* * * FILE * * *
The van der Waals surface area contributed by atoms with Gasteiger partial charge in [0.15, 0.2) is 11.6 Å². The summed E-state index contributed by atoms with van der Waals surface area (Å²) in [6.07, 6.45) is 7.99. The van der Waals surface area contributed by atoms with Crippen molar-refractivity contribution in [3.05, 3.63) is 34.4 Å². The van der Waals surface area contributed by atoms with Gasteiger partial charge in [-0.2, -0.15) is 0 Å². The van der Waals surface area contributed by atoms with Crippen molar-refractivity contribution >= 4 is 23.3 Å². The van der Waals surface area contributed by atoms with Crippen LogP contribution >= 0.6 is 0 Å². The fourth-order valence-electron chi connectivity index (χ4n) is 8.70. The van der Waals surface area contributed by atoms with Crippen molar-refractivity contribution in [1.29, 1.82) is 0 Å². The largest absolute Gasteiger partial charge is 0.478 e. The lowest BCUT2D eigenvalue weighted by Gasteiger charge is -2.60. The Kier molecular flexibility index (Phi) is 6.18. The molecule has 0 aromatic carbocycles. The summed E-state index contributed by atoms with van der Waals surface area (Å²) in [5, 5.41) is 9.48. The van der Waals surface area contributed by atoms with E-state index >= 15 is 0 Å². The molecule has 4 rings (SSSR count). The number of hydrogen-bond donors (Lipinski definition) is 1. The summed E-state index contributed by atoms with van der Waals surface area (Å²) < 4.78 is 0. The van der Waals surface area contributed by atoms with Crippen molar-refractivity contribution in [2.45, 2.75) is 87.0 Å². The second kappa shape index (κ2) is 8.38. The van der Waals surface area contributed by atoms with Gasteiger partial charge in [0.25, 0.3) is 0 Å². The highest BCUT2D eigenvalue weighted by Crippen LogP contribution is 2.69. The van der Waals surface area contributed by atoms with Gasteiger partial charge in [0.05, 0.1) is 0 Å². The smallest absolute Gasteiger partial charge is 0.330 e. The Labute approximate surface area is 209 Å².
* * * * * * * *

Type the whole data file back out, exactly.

The van der Waals surface area contributed by atoms with Gasteiger partial charge in [0.15, 0.2) is 11.6 Å². The summed E-state index contributed by atoms with van der Waals surface area (Å²) in [6.07, 6.45) is 7.99. The van der Waals surface area contributed by atoms with Crippen molar-refractivity contribution in [3.05, 3.63) is 34.4 Å². The van der Waals surface area contributed by atoms with Gasteiger partial charge in [-0.2, -0.15) is 0 Å². The van der Waals surface area contributed by atoms with Crippen molar-refractivity contribution >= 4 is 23.3 Å². The van der Waals surface area contributed by atoms with Crippen LogP contribution >= 0.6 is 0 Å². The fourth-order valence-electron chi connectivity index (χ4n) is 8.70. The van der Waals surface area contributed by atoms with Crippen molar-refractivity contribution in [1.29, 1.82) is 0 Å². The largest absolute Gasteiger partial charge is 0.478 e. The lowest BCUT2D eigenvalue weighted by Gasteiger charge is -2.60. The Kier molecular flexibility index (Phi) is 6.18. The molecule has 0 aromatic carbocycles. The summed E-state index contributed by atoms with van der Waals surface area (Å²) in [5, 5.41) is 9.48. The van der Waals surface area contributed by atoms with E-state index >= 15 is 0 Å². The molecule has 4 rings (SSSR count). The number of hydrogen-bond donors (Lipinski definition) is 1. The summed E-state index contributed by atoms with van der Waals surface area (Å²) < 4.78 is 0. The van der Waals surface area contributed by atoms with Crippen molar-refractivity contribution in [2.45, 2.75) is 87.0 Å². The second kappa shape index (κ2) is 8.38. The van der Waals surface area contributed by atoms with Gasteiger partial charge in [0.25, 0.3) is 0 Å². The highest BCUT2D eigenvalue weighted by Crippen LogP contribution is 2.69. The van der Waals surface area contributed by atoms with Gasteiger partial charge in [0.05, 0.1) is 0 Å². The smallest absolute Gasteiger partial charge is 0.330 e. The Labute approximate surface area is 209 Å².